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One day in January 2002, the a mother attempts to hang herself in the bathroom, and sports marks on her neck; one of her sons helps to cut her down. That son, ten year old Kevin Vliet of Cleveland, was found dead in his bedroom, hanging from a bunk, within days.
The last person to see Kevin alive was his mother, whom he kissed and said, "I love you," before retiring to his bedroom and ultimately his demise. The cause of death was listed as suicide. The fact of his death was stunning - but the notion of his suicide was not. For this reason, Kevin's apparent suicide has exposed a neglected and high-risk subgroup of children and adolescents, with lessons that can help us save others.
Recent suicidology research includes attention to how suicides run in families. We know, for example, of the increased incidence of suicide in the offspring of suicide victims. Researchers have also demonstrated that suicide in biological offspring is six times higher than in adoptees of parents who commit suicide. Furthermore, as violent suicide has been associated with deficiencies in serotonin, research has also identified depressive disorders and subgroups of alcoholics who are serotonin deficient.
In the September issue Archives of General Psychiatry, Brent and colleagues from Pittsburgh and New York City released the findings of a study that compared families of mood disordered suicide attempters with non-attempters. Offspring of attempters had an increased risk of suicide attempts six times higher than non-attempters.
Is it only mood disorders, and a biological explanation? The fact that Kevin left this world, only days after he confronted the possibility that his mother was trying to, suggests otherwise.
How does a ten year-old process the prospect that the only person who loves him would rid herself of him forever? For a person especially buffeted by his mother's hostile boyfriend and an otherwise emotionally barren environment, it must be rather terrifying. Which makes one wonder, again, whether Mayra contemplated how destructive her suicidal gesture might be? And should anyone else?
In emergency rooms across America, mothers and fathers present to physicians, psychiatrists, counselors, nurses, social workers after having carried out a suicidal gesture. The pills that lead to the pumped stomach, the slitting of the wrists, the threat to jump, the noose around the neck, the hose on the exhaust, the range of scenarios that may or may not be associated with someone wanting to die are everyday occurrences.
Sometimes, they want to die. Sometimes they want attention. Parasuicides are known as non-fatal gestures that appear suicidal, but are carried out to satisfy another motive. Parasuicidal actions are found in 4 to 5 percent of the population of the United States. A professional can never can be completely sure without a careful assessment; how, therefore, does the ten year-old son assess his mother?
And how do we assess him? We don't, actually.
The children of suicide attempters, however, may be struggling with rage, fear of abandonment, and a host of enormous challenges. How do they handle this? Attention focuses on the parasuicidal parent, who happens to be in front of the interviewer and counselor. For the children of more histrionic persons who repeatedly find their way to emergency rooms after parasuicidal gestures, the experience of a parent's dance with death may repeat itself. Are there people we professionals should be protecting? Is that a duty?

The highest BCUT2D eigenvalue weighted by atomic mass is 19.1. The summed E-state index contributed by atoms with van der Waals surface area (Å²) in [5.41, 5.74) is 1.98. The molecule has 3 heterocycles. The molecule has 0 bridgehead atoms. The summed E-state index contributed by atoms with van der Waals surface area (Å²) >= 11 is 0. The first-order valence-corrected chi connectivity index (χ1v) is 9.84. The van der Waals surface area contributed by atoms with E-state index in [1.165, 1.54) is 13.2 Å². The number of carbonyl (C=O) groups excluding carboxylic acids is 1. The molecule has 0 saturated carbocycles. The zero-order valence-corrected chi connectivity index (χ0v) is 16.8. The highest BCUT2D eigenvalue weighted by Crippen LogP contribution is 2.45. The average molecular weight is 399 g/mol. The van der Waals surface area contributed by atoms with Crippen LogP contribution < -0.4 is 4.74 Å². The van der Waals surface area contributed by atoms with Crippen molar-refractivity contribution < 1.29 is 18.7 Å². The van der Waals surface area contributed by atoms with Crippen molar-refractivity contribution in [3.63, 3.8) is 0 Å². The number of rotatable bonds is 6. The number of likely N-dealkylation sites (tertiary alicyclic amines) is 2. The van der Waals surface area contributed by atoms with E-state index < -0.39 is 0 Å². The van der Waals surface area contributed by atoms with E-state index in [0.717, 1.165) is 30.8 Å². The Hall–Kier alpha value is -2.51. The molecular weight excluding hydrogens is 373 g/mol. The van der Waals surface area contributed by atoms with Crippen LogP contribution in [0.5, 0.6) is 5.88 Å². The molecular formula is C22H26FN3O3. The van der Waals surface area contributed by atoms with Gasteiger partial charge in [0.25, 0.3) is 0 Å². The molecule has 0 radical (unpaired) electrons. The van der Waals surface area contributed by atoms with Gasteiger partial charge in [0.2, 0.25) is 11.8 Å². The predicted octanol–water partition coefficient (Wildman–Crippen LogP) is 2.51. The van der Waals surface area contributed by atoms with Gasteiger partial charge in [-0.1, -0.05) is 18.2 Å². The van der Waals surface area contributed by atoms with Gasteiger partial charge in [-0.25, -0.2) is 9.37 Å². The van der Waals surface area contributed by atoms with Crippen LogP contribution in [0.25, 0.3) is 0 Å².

At the very least, the growing research body and the Vliet case highlight the likely need to extend risk assessment beyond the emergency room. Parents who attempt to kill themselves manifest an act of exceptional neglect of their children. They certainly don't do it to enhance the welfare of their child. Perhaps this emotional cruelty and selfishness does not warrant the children being removed from the home; certainly the children benefit from stabilizing the relationship. In this age of outreach, however, shoring up support for the children and the uncertainty of their world may keep desperation from becoming unmanageable.
Structured protocols need to be developed to extend crisis intervention to the children of a parasuicidal household. Such outreach could well be coordinated through collaborations between emergency care and social services. In the meantime, greater efforts at the time of clinical intervention should focus the suicide attempter on a sense of responsibility for the fate and the emotional effects on their children.
It is only too selfishly convenient for the attempter to presume that because the attempt wasn't successful, the matter is finished and all is forgotten. A responsible and truly contrite person who learns from foolish choices at an impulsive and hopeless point in time will be able to rehabilitate him or herself, his or her child, and their relationship.
The Vliet case and thousands of parasuicidal stories that preceded it, show us that the parent immature enough to attempt suicide ignores its long-term impact on the child. Mental health and emergency workers should therefore lead in focusing on the problem of the forgotten child of the suicide attempter. Awareness and sensitivity will prompt some who are despairing to think twice, and seek help.
Is there a duty to protect the child facing abandonment? For all the psychiatric and suicide fallout, there should be. No child deserves anything less from a parent than the commitment to live.
- Welner, Michael; Have you checked the children?; Forensic Echo: Behavioral & Forensic Sciences in the Courts; January 2002; Vol. 6; Issue 1.
How to Talk to a Child about a Suicide Attemt in your Family
- Rocky Mountain MIRECC. How to Talk to a Child about a Suicide Attemt in your Family. U.S. Department of Veterans Affairs.
Reflection Exercise #8